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CDC hasn’t advised cruise lines yet about when they can resume travel

In this image from video, provided by the California National Guard, a helicopter carrying airmen with the 129th Rescue Wing flies over the Grand Princess cruise ship off the coast of California Thursday, March 5, 2020. Scrambling to keep the coronavirus at bay, officials ordered a cruise ship with 3,500 people aboard to stay back from the California coast Thursday until passengers and crew can be tested, after a traveler from its previous voyage died of the disease and at least two others became infected. Airmen lowered test kits onto the 951-foot (290-meter) Grand Princess by rope as the vessel lay at anchor off Northern California, and authorities said the results would be available on Friday. Princess Cruise Lines said fewer than 100 people aboard had been identified for testing. (California National Guard via AP)

(CNN) — A “No Sail Order” for cruises has been extended until July 24 by the Centers for Disease Control and Prevention due to cruises’ unique aspects that can cause coronavirus outbreaks.

The CDC website says it has “reason to believe that cruise ship travel may continue to introduce, transmit, or spread Covid-19.”

“We have been learning a lot over the last four months about this virus and the pandemic, about the unique aspects and some of the situations that can cause very large outbreaks,” says Dr. Martin Cetron, CDC Director for Global Migration and Quarantine.

Dr. Cetron spoke with CNN about how recent coronavirus outbreaks on the Diamond Princess and the Grand Princess helped the CDC understand how stealthily the virus can spread in a cruise ship environment, and what it will take to safely sail again.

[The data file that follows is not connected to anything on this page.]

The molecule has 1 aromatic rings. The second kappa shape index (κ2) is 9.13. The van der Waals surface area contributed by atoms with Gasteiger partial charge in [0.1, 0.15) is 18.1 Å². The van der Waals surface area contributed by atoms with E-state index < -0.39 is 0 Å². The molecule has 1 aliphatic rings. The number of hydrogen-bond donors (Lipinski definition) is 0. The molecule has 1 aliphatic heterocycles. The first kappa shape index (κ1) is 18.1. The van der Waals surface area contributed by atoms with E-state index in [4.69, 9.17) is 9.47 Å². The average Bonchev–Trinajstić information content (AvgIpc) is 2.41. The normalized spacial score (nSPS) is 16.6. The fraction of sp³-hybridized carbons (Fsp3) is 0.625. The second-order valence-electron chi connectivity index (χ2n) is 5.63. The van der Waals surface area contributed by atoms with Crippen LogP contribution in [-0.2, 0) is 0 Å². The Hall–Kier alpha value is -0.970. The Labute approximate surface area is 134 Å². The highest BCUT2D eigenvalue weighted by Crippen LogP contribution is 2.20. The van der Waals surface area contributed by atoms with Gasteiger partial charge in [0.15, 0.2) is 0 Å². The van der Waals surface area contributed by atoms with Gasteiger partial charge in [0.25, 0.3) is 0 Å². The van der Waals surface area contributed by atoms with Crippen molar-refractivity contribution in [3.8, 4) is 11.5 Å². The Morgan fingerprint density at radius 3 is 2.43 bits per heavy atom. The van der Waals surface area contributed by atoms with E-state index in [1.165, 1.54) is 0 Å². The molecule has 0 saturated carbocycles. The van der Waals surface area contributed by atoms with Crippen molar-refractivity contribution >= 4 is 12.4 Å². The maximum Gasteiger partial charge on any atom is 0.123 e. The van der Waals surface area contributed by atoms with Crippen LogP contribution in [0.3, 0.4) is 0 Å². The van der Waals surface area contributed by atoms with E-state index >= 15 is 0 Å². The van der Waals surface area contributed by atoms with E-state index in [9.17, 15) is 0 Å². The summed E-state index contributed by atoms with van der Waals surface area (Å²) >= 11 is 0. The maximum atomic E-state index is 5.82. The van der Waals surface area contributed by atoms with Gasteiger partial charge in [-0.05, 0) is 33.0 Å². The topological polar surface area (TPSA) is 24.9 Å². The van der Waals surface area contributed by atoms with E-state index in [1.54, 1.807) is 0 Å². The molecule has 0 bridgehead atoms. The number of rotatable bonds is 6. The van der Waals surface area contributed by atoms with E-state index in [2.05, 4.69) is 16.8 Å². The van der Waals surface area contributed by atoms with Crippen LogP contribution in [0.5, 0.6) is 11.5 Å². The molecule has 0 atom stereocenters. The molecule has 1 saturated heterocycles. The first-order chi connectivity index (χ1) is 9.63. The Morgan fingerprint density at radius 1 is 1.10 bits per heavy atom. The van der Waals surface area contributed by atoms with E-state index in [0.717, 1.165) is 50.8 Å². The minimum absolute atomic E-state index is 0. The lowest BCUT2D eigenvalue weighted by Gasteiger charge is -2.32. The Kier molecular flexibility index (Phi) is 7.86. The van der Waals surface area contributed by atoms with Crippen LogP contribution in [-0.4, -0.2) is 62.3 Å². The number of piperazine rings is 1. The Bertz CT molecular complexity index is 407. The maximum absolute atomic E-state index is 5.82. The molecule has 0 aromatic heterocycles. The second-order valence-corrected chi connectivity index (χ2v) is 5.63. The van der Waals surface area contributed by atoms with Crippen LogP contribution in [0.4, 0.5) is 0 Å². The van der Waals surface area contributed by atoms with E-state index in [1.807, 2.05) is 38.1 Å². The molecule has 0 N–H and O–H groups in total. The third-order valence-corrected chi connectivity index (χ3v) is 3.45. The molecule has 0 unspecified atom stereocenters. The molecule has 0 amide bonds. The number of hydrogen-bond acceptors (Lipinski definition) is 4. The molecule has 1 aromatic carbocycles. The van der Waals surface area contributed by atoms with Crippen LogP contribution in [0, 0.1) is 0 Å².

Cruise ships pose risks because they are closed space environments with three distinct demographics prone to illness — elderly guests whose average age is in the 70s, people with underlying medical conditions, and the ship’s crew.

The Diamond Princess was the first cruise ship with known coronavirus patients on board, and the virus spread very easily among the guests. Nearly half of the cruise ship’s passengers and crew who tested positive for the novel coronavirus were asymptomatic at the time they were tested, according to a report from the US Centers for Disease Control and Prevention.

That combination of asymptomatic or mildly symptomatic cases “can lead to this explosive and relatively unrecognized outbreak,” says Dr. Cetron.

While the ship’s crew is generally a younger, healthier population, they are also susceptible to contracting the virus because of the joint living activities on a vessel over several weeks and because their living quarters aren’t as spaced out, limiting their ability to social distance. That situation was seen on the Grand Princess cruise ship, which was quarantined off the coast of California.

“Unlike the passengers, they stay on board from one sailing to the next … so they can serve as a reservoir: both the asymptomatic, and the mildly infected who don’t recognize that they have any serious concern,” says Dr. Cetron.